It took another year, but in 1995, Mortenson returned again to the village.
"And in 10 weeks they built a 284-foot span bridge over the Bralda River. And it was an amazing engineering feat. They carried five 800-pound steel cables 18 miles up the river.
"When they built the bridge in ten weeks I realized that they were very serious about a school."
By now, Mortenson had co-founded his non-profit, Central Asia Institute, and was beginning to gain support for what he was doing.
But the key lesson he needed to learn was yet to come ...
"I spent six months living in the village trying to get the school built and we weren't doing very well," he said. "And one day Hajai Ali took me by the side and he said, 'If you really want to build a school here, son, you need to sit down and be quiet and let us do the work.' And in six weeks the school got built. I had to let go and let the community be empowered."
Army Lt. Colonel Christopher Kolenda, now stationed at the Pentagon, saw Mortenson's work firsthand in Afghanistan.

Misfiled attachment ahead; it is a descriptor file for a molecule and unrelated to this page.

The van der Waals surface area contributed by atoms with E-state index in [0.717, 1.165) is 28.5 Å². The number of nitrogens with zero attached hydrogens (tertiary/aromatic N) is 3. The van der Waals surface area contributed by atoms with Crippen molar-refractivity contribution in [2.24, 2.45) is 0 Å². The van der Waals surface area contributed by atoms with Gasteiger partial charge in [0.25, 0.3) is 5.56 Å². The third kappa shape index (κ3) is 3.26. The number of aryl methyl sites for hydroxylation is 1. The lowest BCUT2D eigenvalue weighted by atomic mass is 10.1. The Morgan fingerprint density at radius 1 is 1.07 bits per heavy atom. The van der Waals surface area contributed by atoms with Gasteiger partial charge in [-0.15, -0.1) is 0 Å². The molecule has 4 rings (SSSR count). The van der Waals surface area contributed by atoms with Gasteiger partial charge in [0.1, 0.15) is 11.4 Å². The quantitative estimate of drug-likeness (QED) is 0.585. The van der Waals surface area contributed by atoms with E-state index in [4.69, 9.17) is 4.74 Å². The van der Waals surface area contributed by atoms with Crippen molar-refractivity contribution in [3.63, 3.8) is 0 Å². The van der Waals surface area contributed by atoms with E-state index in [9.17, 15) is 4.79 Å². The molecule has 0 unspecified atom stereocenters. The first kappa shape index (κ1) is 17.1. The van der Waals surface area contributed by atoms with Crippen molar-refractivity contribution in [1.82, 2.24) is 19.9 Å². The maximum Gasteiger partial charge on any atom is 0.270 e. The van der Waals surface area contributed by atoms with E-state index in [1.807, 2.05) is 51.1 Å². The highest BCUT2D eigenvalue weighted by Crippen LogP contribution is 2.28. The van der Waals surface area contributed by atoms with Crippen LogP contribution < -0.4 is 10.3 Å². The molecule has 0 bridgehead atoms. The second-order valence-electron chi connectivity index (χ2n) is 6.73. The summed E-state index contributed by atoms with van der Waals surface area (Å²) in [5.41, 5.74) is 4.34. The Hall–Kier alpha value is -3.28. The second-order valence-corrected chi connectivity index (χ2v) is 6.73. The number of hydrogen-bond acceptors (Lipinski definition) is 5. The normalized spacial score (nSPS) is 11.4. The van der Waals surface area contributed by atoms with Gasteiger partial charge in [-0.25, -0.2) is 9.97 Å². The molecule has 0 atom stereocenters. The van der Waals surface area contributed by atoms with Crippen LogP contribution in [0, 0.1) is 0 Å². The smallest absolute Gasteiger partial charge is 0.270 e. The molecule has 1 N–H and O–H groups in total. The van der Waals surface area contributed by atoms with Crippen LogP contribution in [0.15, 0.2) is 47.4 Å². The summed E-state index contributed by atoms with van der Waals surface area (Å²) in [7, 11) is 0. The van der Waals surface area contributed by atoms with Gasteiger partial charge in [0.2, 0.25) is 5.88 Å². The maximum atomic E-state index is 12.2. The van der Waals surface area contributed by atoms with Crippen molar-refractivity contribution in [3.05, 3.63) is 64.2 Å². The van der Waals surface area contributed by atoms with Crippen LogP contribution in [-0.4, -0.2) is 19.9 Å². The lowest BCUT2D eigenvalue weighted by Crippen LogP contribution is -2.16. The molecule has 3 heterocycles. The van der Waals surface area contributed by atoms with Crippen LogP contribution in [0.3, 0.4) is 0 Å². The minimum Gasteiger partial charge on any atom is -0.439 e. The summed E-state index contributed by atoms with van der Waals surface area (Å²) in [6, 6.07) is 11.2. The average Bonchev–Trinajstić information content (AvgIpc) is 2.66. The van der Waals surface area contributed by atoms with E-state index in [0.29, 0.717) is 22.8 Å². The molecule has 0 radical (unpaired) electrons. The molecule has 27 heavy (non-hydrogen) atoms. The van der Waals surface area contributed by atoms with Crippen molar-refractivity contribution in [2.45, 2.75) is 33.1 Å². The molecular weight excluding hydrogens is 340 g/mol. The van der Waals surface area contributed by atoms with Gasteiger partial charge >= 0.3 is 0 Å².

"Greg is a national treasure," Kolanda told Mason. "And the work that his organization does has a tremendous impact in every village it touches.
"One of the key things that Greg and his organization do is they do a tremendous amount of coordination with the elders to make sure that they're gonna not only build the school but they're going to make sure it's got an education program, and that they're going to manage it after the fact."
Soon Mortenson began to realize his schools could become a building block for peace if he could bring girls into the classroom. Because when those educated girls grow up to become mothers, they are less likely to want their children to go to war.
"The Taliban were mainly targeting illiterate, impoverished society to get recruits because educated women were refusing their sons to join the Taliban," he said.